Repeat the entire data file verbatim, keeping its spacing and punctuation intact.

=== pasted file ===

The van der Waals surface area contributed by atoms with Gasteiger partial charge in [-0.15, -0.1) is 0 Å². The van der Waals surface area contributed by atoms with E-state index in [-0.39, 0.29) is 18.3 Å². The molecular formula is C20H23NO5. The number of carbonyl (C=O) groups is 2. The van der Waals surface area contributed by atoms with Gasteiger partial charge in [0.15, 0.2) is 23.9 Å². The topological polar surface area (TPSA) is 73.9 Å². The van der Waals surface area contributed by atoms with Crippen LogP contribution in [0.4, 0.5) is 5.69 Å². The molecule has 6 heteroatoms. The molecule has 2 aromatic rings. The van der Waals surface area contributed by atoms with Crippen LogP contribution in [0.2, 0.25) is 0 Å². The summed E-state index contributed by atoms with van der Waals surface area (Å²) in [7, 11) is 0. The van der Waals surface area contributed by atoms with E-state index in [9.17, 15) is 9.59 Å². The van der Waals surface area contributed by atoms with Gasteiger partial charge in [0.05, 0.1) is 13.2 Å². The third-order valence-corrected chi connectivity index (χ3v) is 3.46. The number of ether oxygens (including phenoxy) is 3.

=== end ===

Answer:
The van der Waals surface area contributed by atoms with Gasteiger partial charge in [-0.15, -0.1) is 0 Å². The van der Waals surface area contributed by atoms with E-state index in [-0.39, 0.29) is 18.3 Å². The molecular formula is C20H23NO5. The number of carbonyl (C=O) groups is 2. The van der Waals surface area contributed by atoms with Gasteiger partial charge in [0.15, 0.2) is 23.9 Å². The topological polar surface area (TPSA) is 73.9 Å². The van der Waals surface area contributed by atoms with Crippen LogP contribution in [0.4, 0.5) is 5.69 Å². The molecule has 6 heteroatoms. The molecule has 2 aromatic rings. The van der Waals surface area contributed by atoms with Crippen LogP contribution in [0.2, 0.25) is 0 Å². The summed E-state index contributed by atoms with van der Waals surface area (Å²) in [7, 11) is 0. The van der Waals surface area contributed by atoms with E-state index in [9.17, 15) is 9.59 Å². The van der Waals surface area contributed by atoms with Gasteiger partial charge in [0.05, 0.1) is 13.2 Å². The third-order valence-corrected chi connectivity index (χ3v) is 3.46. The number of ether oxygens (including phenoxy) is 3.